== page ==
Swedish is the national language of Sweden, but you will find that people, especially those born since 1945, also speak English very well - an estimated 89% of Swedes can speak English. Finnish is the biggest minority language. Regardless of what your native tongue is, Swedes greatly appreciate any attempt to speak Swedish and beginning conversations in Swedish, no matter how quickly your understanding peters out, will do much to ingratiate yourself to the locals.
Hej (hay) is the massively dominant greeting in Sweden, useful on kings and bums alike. You can even say it when you leave. The Swedes most often do not say "please" (snälla say snell-LA), instead they are generous with the word tack (tack), meaning "thanks". If you need to get someone's attention, whether it's a waiter or you need to pass someone one in a crowded situation, a simple "ursäkta" (say "or-shek-ta") ("excuse me") will do the trick. You will find yourself pressed to overuse it, and you sometimes see people almost chanting it as a mantra when trying to exit a crowded place like a bus or train.
Some things get English names that do not correspond to the original English word. Some examples are light which is used for diet products, and freestyle which means "walkman". Sweden uses the metric system and in the context of distance, the common expression mil, "mile", is 10 kilometers, not an English statute mile. Because of the distances involved, mil is used in spoken language even though roadsigns all use kilometers.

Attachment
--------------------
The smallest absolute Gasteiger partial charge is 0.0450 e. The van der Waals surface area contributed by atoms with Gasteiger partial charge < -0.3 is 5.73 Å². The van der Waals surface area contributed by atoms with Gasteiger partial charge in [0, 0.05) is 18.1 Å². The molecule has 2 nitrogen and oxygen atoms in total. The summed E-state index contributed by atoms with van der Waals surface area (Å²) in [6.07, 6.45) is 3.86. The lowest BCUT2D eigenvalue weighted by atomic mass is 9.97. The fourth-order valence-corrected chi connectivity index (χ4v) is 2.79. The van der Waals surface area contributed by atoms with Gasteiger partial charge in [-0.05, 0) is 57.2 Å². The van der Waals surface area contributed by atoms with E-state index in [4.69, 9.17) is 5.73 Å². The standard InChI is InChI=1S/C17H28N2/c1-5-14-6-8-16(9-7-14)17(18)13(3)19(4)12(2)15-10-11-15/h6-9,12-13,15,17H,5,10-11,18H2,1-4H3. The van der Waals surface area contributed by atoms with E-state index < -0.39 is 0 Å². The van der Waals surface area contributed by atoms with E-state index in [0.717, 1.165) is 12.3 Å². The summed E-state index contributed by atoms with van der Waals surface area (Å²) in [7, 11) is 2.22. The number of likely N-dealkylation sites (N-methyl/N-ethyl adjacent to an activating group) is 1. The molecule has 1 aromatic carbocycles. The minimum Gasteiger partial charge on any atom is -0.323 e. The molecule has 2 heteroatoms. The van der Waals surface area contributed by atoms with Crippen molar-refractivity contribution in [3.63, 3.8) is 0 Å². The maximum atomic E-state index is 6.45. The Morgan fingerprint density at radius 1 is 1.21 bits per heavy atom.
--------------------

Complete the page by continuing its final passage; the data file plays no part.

Swedish people learn British English at school, but also watch films and TV programs in American English. Whether they use British or American standards in speech varies from person to person; as a rule of thumb, young people are more likely to speak American English while British English is more prevalent among the older generations.
Foreign television programmes and films are almost always shown in their original language with Swedish subtitles. Only children's programmes are dubbed into Swedish.
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